OCEAN CITY—For about twenty minutes on Wednesday, hundreds of onlookers stood awestruck by the sheer size of a 200-foot long barge that was inching it’s way through the drawbridge of the Harry Kelley Memorial Bridge on it’s way to help fix the damaged and closed Route 90 bridge.
Yet, there were some in attendance who weren’t sure if it was going to make it.
“I wasn’t sure if it was going to fit for a few minutes there, but the important thing is that it did”, said one onlooker on the fishing pier on 2nd street neighboring Cropper’s Landing. “I had heard that the thing was two inches bigger than what could fit through there, so I wanted to see it with my own eyes.”
The draw-span of the Harry E. Kelley bridge is 78-feet wide when it is open, and for the record, the “Cape Fear” barge that successfully squeaked through on Wednesday is 77.5-feet wide. The close call had even those at the State Highway Administration (SHA) holding their breath and crossing their fingers.
“It’s going to be a tight fit, I can tell you that”, said SHA District Engineer Donnie Drewer. “It’s going to at least take them 15 to 25 minutes just to get that thing through to the other side, but they’ll get it through.”
Although the barge arrived near the drawbridge at about 1 p.m. on Wednesday, it sat idle for almost an hour, reportedly waiting for the tide to pick up speed and help guide it through the boat channel. At about 2:32 p.m., traffic was stopped on the Route 50 bridge, and for approximately the next twenty minutes, a tug boat helped push the barge, which towered at least 50 feet over the highest point of the opened draw span, through to the other side.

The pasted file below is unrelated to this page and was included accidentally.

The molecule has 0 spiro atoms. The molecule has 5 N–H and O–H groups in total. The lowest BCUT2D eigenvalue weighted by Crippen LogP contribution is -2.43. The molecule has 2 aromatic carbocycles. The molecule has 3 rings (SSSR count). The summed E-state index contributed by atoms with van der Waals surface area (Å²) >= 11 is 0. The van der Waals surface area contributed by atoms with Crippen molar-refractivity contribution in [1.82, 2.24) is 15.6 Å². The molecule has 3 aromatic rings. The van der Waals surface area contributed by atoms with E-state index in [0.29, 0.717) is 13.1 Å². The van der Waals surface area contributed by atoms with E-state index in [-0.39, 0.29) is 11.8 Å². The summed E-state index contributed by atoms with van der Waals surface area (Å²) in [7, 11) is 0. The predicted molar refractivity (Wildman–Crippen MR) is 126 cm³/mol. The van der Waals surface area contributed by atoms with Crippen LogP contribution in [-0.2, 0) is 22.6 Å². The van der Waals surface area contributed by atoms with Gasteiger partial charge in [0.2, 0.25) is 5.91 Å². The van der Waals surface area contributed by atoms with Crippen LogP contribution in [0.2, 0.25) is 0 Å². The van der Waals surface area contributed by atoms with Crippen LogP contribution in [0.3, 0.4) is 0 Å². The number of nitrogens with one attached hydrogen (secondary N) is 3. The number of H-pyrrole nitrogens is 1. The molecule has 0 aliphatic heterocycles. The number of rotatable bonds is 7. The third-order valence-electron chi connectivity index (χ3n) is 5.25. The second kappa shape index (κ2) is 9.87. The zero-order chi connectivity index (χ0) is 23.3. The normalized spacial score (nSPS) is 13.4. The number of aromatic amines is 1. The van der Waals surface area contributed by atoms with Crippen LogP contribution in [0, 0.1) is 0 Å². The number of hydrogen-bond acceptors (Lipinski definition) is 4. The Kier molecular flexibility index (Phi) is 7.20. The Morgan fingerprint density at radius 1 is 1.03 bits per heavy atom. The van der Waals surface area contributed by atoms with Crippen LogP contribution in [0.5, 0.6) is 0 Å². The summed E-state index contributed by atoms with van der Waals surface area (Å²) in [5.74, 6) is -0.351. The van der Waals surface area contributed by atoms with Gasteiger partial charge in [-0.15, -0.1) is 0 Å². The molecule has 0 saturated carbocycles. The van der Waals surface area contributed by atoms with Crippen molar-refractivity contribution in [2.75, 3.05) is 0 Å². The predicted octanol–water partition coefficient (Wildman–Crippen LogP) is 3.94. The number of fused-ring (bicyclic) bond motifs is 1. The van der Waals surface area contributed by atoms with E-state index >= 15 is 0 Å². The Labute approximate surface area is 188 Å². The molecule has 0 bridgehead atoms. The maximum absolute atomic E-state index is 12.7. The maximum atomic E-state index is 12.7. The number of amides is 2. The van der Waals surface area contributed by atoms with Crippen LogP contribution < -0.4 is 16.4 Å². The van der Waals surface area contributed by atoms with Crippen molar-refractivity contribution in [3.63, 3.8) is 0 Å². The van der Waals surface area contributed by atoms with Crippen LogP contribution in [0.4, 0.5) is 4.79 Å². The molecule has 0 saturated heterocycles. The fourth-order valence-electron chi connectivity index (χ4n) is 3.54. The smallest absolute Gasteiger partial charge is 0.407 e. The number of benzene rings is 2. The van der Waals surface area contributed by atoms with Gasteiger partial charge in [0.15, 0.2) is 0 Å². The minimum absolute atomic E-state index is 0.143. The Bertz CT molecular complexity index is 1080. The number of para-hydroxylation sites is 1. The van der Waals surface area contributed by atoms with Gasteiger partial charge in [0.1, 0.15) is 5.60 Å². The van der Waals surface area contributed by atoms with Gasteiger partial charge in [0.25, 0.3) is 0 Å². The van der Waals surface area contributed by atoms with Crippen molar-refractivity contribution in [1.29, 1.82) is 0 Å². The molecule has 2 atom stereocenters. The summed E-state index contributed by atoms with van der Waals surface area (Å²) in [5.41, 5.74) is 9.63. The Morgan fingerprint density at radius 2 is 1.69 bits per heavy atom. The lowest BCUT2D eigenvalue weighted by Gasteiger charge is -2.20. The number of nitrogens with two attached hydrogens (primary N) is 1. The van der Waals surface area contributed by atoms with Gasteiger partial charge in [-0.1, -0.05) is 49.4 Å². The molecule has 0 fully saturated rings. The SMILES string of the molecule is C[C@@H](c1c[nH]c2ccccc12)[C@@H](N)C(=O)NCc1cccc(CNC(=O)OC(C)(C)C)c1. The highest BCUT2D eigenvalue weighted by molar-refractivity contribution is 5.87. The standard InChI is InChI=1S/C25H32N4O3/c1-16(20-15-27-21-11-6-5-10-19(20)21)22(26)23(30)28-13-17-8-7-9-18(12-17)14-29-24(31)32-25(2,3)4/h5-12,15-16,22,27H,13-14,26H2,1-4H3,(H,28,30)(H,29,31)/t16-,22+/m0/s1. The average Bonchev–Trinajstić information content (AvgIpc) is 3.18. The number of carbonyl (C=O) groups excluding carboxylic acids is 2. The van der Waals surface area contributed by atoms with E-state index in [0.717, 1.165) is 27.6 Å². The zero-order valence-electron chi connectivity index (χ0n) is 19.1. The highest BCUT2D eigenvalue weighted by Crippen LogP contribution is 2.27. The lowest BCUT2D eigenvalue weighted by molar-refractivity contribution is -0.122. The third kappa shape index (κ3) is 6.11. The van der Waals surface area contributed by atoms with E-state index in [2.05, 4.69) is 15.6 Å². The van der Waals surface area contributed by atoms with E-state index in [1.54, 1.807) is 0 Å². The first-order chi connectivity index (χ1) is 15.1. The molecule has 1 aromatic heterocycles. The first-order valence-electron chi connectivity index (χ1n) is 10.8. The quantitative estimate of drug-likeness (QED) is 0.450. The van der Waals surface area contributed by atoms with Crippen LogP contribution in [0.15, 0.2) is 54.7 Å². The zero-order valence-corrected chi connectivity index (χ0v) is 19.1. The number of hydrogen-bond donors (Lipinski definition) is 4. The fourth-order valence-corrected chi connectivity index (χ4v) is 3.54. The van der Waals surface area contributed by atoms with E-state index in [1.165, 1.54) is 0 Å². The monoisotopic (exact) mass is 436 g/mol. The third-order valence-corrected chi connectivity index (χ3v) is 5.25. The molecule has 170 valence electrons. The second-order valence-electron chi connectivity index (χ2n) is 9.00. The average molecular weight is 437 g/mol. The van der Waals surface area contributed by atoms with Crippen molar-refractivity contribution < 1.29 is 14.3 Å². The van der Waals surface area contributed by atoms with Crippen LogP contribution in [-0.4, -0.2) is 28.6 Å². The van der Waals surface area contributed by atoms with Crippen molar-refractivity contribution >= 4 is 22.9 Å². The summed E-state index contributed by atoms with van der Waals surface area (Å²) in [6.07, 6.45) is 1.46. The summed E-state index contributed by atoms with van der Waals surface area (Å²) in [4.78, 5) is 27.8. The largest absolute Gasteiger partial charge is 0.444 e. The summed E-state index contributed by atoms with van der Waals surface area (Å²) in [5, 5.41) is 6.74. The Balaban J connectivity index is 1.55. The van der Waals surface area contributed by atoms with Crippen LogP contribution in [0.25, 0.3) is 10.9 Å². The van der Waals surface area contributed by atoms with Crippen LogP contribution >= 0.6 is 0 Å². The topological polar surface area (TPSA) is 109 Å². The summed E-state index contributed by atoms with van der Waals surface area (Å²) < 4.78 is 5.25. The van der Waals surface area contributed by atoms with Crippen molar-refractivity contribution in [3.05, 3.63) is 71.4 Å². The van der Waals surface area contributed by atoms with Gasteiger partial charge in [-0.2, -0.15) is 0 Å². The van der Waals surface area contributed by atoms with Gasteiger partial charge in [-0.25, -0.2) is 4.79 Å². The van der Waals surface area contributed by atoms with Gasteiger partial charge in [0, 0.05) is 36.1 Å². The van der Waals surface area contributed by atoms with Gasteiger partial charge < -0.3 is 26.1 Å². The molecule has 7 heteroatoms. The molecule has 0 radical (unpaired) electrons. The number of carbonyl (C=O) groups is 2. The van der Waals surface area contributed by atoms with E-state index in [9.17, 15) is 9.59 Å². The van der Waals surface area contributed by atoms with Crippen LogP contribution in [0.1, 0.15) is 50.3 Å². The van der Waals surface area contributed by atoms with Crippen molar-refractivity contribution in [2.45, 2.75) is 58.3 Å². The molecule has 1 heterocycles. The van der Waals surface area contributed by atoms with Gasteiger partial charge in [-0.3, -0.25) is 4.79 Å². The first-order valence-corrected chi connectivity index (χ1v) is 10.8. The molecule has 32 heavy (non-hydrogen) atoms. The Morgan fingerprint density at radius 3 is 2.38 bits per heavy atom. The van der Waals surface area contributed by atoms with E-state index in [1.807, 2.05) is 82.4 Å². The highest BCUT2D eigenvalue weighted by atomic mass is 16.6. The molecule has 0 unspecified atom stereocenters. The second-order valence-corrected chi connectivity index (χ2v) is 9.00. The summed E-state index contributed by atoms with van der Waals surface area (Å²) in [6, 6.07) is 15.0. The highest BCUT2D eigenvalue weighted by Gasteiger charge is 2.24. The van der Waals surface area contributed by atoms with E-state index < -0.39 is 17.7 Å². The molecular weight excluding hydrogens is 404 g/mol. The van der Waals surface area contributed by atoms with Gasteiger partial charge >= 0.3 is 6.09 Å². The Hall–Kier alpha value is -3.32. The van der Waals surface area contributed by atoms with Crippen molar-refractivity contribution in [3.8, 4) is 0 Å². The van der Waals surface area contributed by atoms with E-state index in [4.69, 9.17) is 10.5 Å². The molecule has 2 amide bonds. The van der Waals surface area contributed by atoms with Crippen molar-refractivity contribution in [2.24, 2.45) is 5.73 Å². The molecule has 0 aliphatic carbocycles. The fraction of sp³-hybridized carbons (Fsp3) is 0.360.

Drewer said that the barge called the “Cape Fear,” which carried a gigantic crane, was supplied by McLean Shipping and will carry the 85-foot-span of the Route 90 bridge that will be removed away from the site in five massive pieces.
“It’s the biggest one that they make,” said Drewer. “That thing could lift Ocean City.”
Drewer also noted that although last week’s weather may have stalled a bit of progress on the project, he feels that things are still moving to plan.
“We think things are moving right along, and we are still shooting for mid-December to be finished with the entire project,” he said.
The spectacle of the barge moving through the drawbridge created a lengthy traffic backup on Route 50 and attracted almost 20 boats that were floating near the base of the bridge watching the behemoth barge seemingly squeeze through what became a very small drawbridge to the other side.
One of the biggest boats that watched the barge pass through was the 38-foot boat built, owned and operated by Seacrets owner Leighton Moore.
“They knew that they could make it through, and what appeared to be them stopping and starting, was essentially them just jockeying for position with the tide and kind of hovering to be sure that if they did tap the bridge, they did it very gingerly”, said Moore. “They had to wait for the tide to start coming toward them and they had the McLean tug boat pushing them while Denny Sharp’s boat was pulling them. My boat was the biggest one out there that was watching, so it looked like I was leading the parade, but in reality, I was just watching too.”